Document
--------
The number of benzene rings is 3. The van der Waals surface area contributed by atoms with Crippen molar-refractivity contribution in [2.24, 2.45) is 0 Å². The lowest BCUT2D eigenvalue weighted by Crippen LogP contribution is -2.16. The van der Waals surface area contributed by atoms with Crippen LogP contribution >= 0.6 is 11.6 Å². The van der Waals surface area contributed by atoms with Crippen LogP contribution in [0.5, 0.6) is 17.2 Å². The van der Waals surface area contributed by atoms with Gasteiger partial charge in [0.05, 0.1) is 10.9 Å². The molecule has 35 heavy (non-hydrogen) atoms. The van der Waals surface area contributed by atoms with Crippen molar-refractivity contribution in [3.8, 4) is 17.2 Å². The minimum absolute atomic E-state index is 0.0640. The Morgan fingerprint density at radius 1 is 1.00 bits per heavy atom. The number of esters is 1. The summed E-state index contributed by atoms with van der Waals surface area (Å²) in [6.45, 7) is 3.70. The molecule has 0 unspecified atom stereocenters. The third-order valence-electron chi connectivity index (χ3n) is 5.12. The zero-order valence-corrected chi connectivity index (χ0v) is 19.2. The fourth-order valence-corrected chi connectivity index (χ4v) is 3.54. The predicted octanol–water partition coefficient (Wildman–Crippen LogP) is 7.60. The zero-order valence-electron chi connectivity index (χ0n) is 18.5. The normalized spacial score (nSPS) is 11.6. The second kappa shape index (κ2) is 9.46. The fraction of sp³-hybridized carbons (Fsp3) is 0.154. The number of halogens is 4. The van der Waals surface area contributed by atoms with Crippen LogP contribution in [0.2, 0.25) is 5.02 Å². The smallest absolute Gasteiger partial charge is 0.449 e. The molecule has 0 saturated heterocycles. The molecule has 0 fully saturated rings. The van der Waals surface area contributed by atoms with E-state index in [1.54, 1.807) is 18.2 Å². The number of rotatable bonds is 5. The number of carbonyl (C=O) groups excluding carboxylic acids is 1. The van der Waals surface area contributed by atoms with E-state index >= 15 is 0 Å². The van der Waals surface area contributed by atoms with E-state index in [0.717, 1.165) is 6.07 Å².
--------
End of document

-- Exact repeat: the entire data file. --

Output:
The number of benzene rings is 3. The van der Waals surface area contributed by atoms with Crippen molar-refractivity contribution in [2.24, 2.45) is 0 Å². The lowest BCUT2D eigenvalue weighted by Crippen LogP contribution is -2.16. The van der Waals surface area contributed by atoms with Crippen LogP contribution >= 0.6 is 11.6 Å². The van der Waals surface area contributed by atoms with Crippen LogP contribution in [0.5, 0.6) is 17.2 Å². The van der Waals surface area contributed by atoms with Gasteiger partial charge in [0.05, 0.1) is 10.9 Å². The molecule has 35 heavy (non-hydrogen) atoms. The van der Waals surface area contributed by atoms with Crippen molar-refractivity contribution in [3.8, 4) is 17.2 Å². The minimum absolute atomic E-state index is 0.0640. The Morgan fingerprint density at radius 1 is 1.00 bits per heavy atom. The number of esters is 1. The summed E-state index contributed by atoms with van der Waals surface area (Å²) in [6.45, 7) is 3.70. The molecule has 0 unspecified atom stereocenters. The third-order valence-electron chi connectivity index (χ3n) is 5.12. The zero-order valence-corrected chi connectivity index (χ0v) is 19.2. The fourth-order valence-corrected chi connectivity index (χ4v) is 3.54. The predicted octanol–water partition coefficient (Wildman–Crippen LogP) is 7.60. The zero-order valence-electron chi connectivity index (χ0n) is 18.5. The normalized spacial score (nSPS) is 11.6. The second kappa shape index (κ2) is 9.46. The fraction of sp³-hybridized carbons (Fsp3) is 0.154. The number of halogens is 4. The van der Waals surface area contributed by atoms with Crippen LogP contribution in [0.2, 0.25) is 5.02 Å². The smallest absolute Gasteiger partial charge is 0.449 e. The molecule has 0 saturated heterocycles. The molecule has 0 fully saturated rings. The van der Waals surface area contributed by atoms with E-state index in [1.54, 1.807) is 18.2 Å². The number of rotatable bonds is 5. The number of carbonyl (C=O) groups excluding carboxylic acids is 1. The van der Waals surface area contributed by atoms with E-state index >= 15 is 0 Å². The van der Waals surface area contributed by atoms with E-state index in [0.717, 1.165) is 6.07 Å².